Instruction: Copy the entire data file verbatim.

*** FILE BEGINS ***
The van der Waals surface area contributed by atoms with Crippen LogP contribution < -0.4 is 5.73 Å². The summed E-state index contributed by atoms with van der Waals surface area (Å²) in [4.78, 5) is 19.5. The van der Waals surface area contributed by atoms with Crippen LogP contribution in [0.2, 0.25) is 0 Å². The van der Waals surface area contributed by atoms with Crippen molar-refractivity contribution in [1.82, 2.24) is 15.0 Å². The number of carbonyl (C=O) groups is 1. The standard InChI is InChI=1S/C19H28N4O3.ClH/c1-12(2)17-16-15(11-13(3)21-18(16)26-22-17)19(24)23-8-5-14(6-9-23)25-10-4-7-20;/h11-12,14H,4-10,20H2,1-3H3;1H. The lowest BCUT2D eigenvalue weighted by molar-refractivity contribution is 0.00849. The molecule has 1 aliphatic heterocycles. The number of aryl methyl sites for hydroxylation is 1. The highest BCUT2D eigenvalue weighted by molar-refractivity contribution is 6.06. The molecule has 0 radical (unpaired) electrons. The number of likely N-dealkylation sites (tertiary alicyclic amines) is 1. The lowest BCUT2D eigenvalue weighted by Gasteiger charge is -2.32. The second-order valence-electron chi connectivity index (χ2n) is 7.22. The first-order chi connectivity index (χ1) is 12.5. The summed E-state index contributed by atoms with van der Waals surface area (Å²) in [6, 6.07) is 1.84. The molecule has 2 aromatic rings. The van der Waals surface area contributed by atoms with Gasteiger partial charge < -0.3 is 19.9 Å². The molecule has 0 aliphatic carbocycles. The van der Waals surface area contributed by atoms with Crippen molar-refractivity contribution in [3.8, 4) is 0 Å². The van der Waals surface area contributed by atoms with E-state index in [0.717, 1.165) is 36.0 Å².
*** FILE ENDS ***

The van der Waals surface area contributed by atoms with Crippen LogP contribution < -0.4 is 5.73 Å². The summed E-state index contributed by atoms with van der Waals surface area (Å²) in [4.78, 5) is 19.5. The van der Waals surface area contributed by atoms with Crippen LogP contribution in [0.2, 0.25) is 0 Å². The van der Waals surface area contributed by atoms with Crippen molar-refractivity contribution in [1.82, 2.24) is 15.0 Å². The number of carbonyl (C=O) groups is 1. The standard InChI is InChI=1S/C19H28N4O3.ClH/c1-12(2)17-16-15(11-13(3)21-18(16)26-22-17)19(24)23-8-5-14(6-9-23)25-10-4-7-20;/h11-12,14H,4-10,20H2,1-3H3;1H. The lowest BCUT2D eigenvalue weighted by molar-refractivity contribution is 0.00849. The molecule has 1 aliphatic heterocycles. The number of aryl methyl sites for hydroxylation is 1. The highest BCUT2D eigenvalue weighted by molar-refractivity contribution is 6.06. The molecule has 0 radical (unpaired) electrons. The number of likely N-dealkylation sites (tertiary alicyclic amines) is 1. The lowest BCUT2D eigenvalue weighted by Gasteiger charge is -2.32. The second-order valence-electron chi connectivity index (χ2n) is 7.22. The first-order chi connectivity index (χ1) is 12.5. The summed E-state index contributed by atoms with van der Waals surface area (Å²) in [6, 6.07) is 1.84. The molecule has 2 aromatic rings. The van der Waals surface area contributed by atoms with Gasteiger partial charge < -0.3 is 19.9 Å². The molecule has 0 aliphatic carbocycles. The van der Waals surface area contributed by atoms with Crippen molar-refractivity contribution in [3.8, 4) is 0 Å². The van der Waals surface area contributed by atoms with E-state index in [0.717, 1.165) is 36.0 Å².